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Obes Res. 2004 Feb;12(2):267-74.

Weight cycling and the risk of developing type 2 diabetes among adult women in the United States.

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  • 1Channing Laboratory, Brigham and Women's Hospital and Harvard Medical School, Boston, Massachusetts, USA.



To assess the role of weight cycling independent of BMI and weight change in predicting the risk of developing type 2 diabetes.


A six-year follow-up of 46,634 young and middle-aged women in the Nurses' Health Study II was conducted. Women who had intentionally lost > or = 20 lbs at least three times between 1989 and 1993 were classified as severe weight cyclers. Women who had intentionally lost > or = 10 lbs at least three times were classified as mild weight cyclers. The outcome was physician-diagnosed type 2 diabetes.


Between 1989 and 1993, approximately 20% of the women were mild weight cyclers, and 1.6% were severe weight cyclers. BMI in 1993 was positively associated with weight-cycling status (p < 0.001). During 6 years of follow-up (1993 to 1999), 418 incident cases of type 2 diabetes were documented. BMI in 1993 had a strong association with the risk of developing diabetes. Compared with women with a BMI between 17 and 22 kg/m(2), those with a BMI between 25 and 29.9 kg/m(2) were approximately seven times more likely to develop diabetes, and those with a BMI > or = 35 kg/m(2) were 63 times more likely to be diagnosed with type 2 diabetes. After adjustment for BMI, neither mild (relative risk = 1.11, 95% confidence interval, 0.89 to 1.37) nor severe (relative risk = 1.39, 95% confidence interval, 0.90 to 2.13) weight cycling predicted risk of diabetes.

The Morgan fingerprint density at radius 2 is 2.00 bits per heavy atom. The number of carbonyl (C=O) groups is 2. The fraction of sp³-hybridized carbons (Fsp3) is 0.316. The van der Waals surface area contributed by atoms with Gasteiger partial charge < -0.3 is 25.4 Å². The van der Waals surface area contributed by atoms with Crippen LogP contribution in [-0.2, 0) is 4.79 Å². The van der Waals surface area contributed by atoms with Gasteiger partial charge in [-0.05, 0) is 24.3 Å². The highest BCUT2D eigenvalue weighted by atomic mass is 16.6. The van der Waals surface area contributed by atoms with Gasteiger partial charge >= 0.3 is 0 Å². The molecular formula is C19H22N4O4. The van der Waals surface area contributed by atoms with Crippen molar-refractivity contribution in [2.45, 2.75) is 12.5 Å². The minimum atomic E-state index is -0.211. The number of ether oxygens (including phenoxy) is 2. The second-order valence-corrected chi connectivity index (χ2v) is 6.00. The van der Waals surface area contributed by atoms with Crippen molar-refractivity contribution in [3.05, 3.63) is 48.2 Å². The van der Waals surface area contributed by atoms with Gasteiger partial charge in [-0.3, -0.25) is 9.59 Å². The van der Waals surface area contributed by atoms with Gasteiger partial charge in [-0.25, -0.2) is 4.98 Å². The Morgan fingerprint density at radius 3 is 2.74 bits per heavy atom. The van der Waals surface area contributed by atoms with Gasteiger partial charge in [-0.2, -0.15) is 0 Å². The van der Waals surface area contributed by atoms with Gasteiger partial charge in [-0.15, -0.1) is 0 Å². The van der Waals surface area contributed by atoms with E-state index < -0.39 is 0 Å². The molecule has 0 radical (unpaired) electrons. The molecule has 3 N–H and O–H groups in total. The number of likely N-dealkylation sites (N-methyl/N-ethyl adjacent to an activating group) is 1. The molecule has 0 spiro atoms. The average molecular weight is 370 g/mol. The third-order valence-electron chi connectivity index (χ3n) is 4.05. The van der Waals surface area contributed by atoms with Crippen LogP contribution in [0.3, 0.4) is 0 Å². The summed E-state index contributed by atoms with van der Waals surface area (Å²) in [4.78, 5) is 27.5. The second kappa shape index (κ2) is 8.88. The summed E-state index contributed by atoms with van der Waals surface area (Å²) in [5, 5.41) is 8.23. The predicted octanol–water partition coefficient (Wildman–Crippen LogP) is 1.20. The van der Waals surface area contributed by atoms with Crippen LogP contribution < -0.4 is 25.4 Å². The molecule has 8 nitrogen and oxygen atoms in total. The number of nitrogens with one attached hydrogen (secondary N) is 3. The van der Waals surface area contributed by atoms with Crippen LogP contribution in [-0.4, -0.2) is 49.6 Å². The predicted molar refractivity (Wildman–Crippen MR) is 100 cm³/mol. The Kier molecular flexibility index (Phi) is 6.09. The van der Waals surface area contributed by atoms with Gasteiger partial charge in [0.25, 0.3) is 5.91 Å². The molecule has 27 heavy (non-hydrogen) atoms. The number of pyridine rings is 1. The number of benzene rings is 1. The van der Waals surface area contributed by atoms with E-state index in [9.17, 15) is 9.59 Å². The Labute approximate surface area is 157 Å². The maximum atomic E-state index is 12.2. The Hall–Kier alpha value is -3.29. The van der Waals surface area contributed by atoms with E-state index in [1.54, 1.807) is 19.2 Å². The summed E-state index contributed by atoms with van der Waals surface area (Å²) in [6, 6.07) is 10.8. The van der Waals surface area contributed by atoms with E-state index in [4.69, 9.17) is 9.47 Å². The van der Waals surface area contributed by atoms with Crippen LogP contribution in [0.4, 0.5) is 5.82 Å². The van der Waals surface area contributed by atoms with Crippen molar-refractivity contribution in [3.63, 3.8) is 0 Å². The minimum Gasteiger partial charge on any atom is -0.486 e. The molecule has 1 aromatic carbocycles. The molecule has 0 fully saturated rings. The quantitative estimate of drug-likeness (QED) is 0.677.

Weight cycling was strongly associated with BMI, but it was not independently predictive of developing type 2 diabetes.

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